How secure are the WEP, WPA, and WPA2 Wi-Fi Passwords, and what’s the difference between them?

By | May 16, 2017

There is no bigger concern than security; be it about life or data. In fact, modern day people are serious about data protection over everything else. On this context, the doubts like knowing the difference between WEP, WPA, and WPA2 Wi-Fi Passwords has to be there. Below abstracts present the complete detail about each of those, in a detailed fashion.  

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Wired Equivalent Privacy (WEP)

Wired Equivalent Privacy or WEP is the most frequently used Wi-Fi security algorithm over the globe. Initial edition of WEP was not really strong enough when it was released. This was so as the United States restrictions on transfer of numerous cryptographic technologies made the manufacturers confine their devices within 64 bit encryption only. As the constraints were removed, the encryption was increased to 128 bit. Even after the introduction of 256-bit WEP encryption, 128-bit still remains the most prominent executions.

The algorithm has been revised several times, and the key size has been increased as well. However, various security flaws have been detected as well through the course of time. With greater efficacy of computing, it became smoother to use those as per the need. Many attempts have been made to improve the security. At the same time, efforts have been made to support the WEP system. Still, it can be claimed that WEP remains the most susceptible. In fact, the systems those depend on WEP are also demanded to be improved. It is rather claimed that if the security updates are not the best option available, it should be immediately replaced. It is here to mention that the Wi-Fi alliance finally retired WEP in the year 2004.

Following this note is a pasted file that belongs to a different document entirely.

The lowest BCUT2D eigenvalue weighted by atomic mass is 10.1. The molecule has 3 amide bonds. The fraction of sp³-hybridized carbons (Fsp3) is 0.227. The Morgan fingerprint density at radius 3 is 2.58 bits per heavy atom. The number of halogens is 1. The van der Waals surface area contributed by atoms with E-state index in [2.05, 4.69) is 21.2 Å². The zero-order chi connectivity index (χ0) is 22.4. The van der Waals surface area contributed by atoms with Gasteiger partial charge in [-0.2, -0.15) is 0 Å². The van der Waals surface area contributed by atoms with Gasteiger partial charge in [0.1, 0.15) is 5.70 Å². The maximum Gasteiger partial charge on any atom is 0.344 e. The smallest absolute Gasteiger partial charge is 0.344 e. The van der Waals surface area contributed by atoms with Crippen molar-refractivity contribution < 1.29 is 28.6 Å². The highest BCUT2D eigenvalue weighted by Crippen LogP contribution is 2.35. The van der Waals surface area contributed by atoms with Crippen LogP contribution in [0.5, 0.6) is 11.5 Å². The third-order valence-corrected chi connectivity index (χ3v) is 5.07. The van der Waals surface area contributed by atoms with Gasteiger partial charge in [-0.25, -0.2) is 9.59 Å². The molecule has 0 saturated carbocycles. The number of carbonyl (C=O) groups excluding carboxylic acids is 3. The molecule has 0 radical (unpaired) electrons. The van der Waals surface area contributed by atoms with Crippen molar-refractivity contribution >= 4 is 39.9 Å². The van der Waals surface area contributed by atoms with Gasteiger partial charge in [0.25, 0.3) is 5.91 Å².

Wi-Fi Protected Access (WPA)

WPA or Wi-Fi Protected Access was the straight alternative of the growing threats to the WEP standard. It was officially accepted in the year 2003, one year before WEP was actually retired. The most prominent WPA configuration is said to be WPA-PSK (Pre-Shared Key).

There are some noteworthy modifications introduced to WPA. Best example for this is the message integrity check. This is basically to find out whether an attacker had absorbed or changed the packets transferred between the access point and client) and the Temporal Key Integrity Protocol (TKIP).   

WPA also has also implemented public demonstrations to be susceptible to interruption. Moreover, the way how WPA is normally breached is not a straightforward challenge to the WPA algorithm. Anyway, it can be claimed that WPA makes it smooth to connect devices to contemporary access points.    

Wi-Fi Protected Access II (WPA2)

WPA has been officially outdated by WPA2. The most noteworthy modification between WPA and WPA2 was the compulsory usage of AES algorithm and the introduction of CCMP (Counter Cipher Mode with Block Chaining Message Authentication Code Protocol). At present, the basic security threat to the WPA2 system is pretty unclear, which also demands the hacker to be already having the protected Wi-Fi network for having access to certain keys and then carry on the attack against the other devices over the same network. Through the process, the security threats of the fundamental WPA2 concerns are restricted pretty much on commercial networks, and demand minimal or no practical consideration regarding the home network security.

The biggest concern here is that the same challenge that is considered the prime concern in the WPA also stays with the contemporary WPA2-potent execution points. Though entering in to a WPA/WPA2 protected network through this susceptibility demands anywhere in between two to fourteen hours of consistent effort with a high-end device, it is quite a mention-worthy security challenge, and demands the WPS to be disabled. In fact, if possible, the firmware of the entry point needs to be presented to a distribution that doesn’t even meet well with WPS, making the threat to be completely eradicated.

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